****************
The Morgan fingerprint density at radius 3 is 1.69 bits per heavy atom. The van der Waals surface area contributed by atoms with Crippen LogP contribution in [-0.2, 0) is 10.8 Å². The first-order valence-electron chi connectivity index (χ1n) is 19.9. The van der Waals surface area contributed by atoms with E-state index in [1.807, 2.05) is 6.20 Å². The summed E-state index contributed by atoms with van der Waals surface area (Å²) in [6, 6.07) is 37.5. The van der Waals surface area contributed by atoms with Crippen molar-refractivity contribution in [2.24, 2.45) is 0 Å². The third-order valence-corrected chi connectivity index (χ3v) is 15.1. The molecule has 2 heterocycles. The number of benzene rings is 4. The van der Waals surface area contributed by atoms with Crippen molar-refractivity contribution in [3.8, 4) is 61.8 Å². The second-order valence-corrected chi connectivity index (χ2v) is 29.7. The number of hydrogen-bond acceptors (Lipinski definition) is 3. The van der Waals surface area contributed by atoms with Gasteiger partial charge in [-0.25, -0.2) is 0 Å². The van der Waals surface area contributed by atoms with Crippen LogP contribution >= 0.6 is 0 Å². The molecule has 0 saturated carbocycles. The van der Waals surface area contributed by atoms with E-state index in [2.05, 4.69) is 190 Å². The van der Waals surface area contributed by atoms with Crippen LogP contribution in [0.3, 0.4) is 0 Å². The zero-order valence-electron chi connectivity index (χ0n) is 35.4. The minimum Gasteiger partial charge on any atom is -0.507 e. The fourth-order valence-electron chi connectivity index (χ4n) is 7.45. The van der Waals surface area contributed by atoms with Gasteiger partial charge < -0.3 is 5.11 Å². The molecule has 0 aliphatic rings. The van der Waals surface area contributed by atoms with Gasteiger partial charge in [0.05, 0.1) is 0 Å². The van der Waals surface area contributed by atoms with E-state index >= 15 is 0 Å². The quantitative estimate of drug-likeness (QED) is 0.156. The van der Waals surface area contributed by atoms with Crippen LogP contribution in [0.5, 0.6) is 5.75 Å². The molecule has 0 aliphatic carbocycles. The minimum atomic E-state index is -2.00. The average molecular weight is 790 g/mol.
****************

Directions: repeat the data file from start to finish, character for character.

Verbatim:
The Morgan fingerprint density at radius 3 is 1.69 bits per heavy atom. The van der Waals surface area contributed by atoms with Crippen LogP contribution in [-0.2, 0) is 10.8 Å². The first-order valence-electron chi connectivity index (χ1n) is 19.9. The van der Waals surface area contributed by atoms with E-state index in [1.807, 2.05) is 6.20 Å². The summed E-state index contributed by atoms with van der Waals surface area (Å²) in [6, 6.07) is 37.5. The van der Waals surface area contributed by atoms with Crippen molar-refractivity contribution in [2.24, 2.45) is 0 Å². The third-order valence-corrected chi connectivity index (χ3v) is 15.1. The molecule has 2 heterocycles. The number of benzene rings is 4. The van der Waals surface area contributed by atoms with Crippen molar-refractivity contribution in [3.8, 4) is 61.8 Å². The second-order valence-corrected chi connectivity index (χ2v) is 29.7. The number of hydrogen-bond acceptors (Lipinski definition) is 3. The van der Waals surface area contributed by atoms with Gasteiger partial charge in [-0.25, -0.2) is 0 Å². The van der Waals surface area contributed by atoms with Crippen LogP contribution >= 0.6 is 0 Å². The molecule has 0 saturated carbocycles. The van der Waals surface area contributed by atoms with E-state index in [2.05, 4.69) is 190 Å². The van der Waals surface area contributed by atoms with Crippen LogP contribution in [0.3, 0.4) is 0 Å². The zero-order valence-electron chi connectivity index (χ0n) is 35.4. The minimum Gasteiger partial charge on any atom is -0.507 e. The fourth-order valence-electron chi connectivity index (χ4n) is 7.45. The van der Waals surface area contributed by atoms with Gasteiger partial charge < -0.3 is 5.11 Å². The molecule has 0 aliphatic rings. The van der Waals surface area contributed by atoms with Gasteiger partial charge in [0.05, 0.1) is 0 Å². The van der Waals surface area contributed by atoms with E-state index >= 15 is 0 Å². The quantitative estimate of drug-likeness (QED) is 0.156. The van der Waals surface area contributed by atoms with Crippen LogP contribution in [0.5, 0.6) is 5.75 Å². The molecule has 0 aliphatic carbocycles. The minimum atomic E-state index is -2.00. The average molecular weight is 790 g/mol.